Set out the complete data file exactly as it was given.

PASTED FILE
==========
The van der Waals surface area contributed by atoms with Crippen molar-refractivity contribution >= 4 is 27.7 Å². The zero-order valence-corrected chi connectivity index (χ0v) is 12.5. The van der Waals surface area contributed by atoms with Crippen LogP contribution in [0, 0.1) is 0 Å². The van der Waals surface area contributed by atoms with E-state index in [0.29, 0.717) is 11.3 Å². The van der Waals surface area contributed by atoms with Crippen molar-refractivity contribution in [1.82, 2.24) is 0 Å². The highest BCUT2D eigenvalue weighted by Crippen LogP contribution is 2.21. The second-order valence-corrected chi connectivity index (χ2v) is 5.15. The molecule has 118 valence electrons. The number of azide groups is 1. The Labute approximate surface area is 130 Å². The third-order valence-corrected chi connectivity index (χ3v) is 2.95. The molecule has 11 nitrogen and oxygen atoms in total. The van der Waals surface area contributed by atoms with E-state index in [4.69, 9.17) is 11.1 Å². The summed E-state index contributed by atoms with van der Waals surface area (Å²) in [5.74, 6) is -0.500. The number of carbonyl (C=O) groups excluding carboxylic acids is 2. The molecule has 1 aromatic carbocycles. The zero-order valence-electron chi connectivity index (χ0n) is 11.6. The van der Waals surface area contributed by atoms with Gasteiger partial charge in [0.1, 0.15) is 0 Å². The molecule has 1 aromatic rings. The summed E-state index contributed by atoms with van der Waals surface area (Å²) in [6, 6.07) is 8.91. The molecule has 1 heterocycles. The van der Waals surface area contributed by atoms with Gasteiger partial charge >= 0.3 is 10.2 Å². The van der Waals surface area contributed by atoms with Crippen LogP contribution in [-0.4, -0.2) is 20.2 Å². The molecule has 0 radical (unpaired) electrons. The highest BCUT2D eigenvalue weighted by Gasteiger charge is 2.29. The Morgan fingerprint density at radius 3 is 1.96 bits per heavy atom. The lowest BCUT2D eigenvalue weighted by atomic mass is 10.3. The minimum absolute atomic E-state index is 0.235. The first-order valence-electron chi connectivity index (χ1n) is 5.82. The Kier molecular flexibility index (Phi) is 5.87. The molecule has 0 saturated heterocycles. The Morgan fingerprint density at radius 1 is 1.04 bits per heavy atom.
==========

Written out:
The van der Waals surface area contributed by atoms with Crippen molar-refractivity contribution >= 4 is 27.7 Å². The zero-order valence-corrected chi connectivity index (χ0v) is 12.5. The van der Waals surface area contributed by atoms with Crippen LogP contribution in [0, 0.1) is 0 Å². The van der Waals surface area contributed by atoms with E-state index in [0.29, 0.717) is 11.3 Å². The van der Waals surface area contributed by atoms with Crippen molar-refractivity contribution in [1.82, 2.24) is 0 Å². The highest BCUT2D eigenvalue weighted by Crippen LogP contribution is 2.21. The second-order valence-corrected chi connectivity index (χ2v) is 5.15. The molecule has 118 valence electrons. The number of azide groups is 1. The Labute approximate surface area is 130 Å². The third-order valence-corrected chi connectivity index (χ3v) is 2.95. The molecule has 11 nitrogen and oxygen atoms in total. The van der Waals surface area contributed by atoms with E-state index in [4.69, 9.17) is 11.1 Å². The summed E-state index contributed by atoms with van der Waals surface area (Å²) in [5.74, 6) is -0.500. The number of carbonyl (C=O) groups excluding carboxylic acids is 2. The molecule has 1 aromatic carbocycles. The zero-order valence-electron chi connectivity index (χ0n) is 11.6. The van der Waals surface area contributed by atoms with Gasteiger partial charge in [0.1, 0.15) is 0 Å². The molecule has 1 aromatic rings. The summed E-state index contributed by atoms with van der Waals surface area (Å²) in [6, 6.07) is 8.91. The molecule has 1 heterocycles. The van der Waals surface area contributed by atoms with Gasteiger partial charge >= 0.3 is 10.2 Å². The van der Waals surface area contributed by atoms with Crippen LogP contribution in [-0.4, -0.2) is 20.2 Å². The molecule has 0 radical (unpaired) electrons. The highest BCUT2D eigenvalue weighted by Gasteiger charge is 2.29. The Morgan fingerprint density at radius 3 is 1.96 bits per heavy atom. The lowest BCUT2D eigenvalue weighted by atomic mass is 10.3. The minimum absolute atomic E-state index is 0.235. The first-order valence-electron chi connectivity index (χ1n) is 5.82. The Kier molecular flexibility index (Phi) is 5.87. The molecule has 0 saturated heterocycles. The Morgan fingerprint density at radius 1 is 1.04 bits per heavy atom.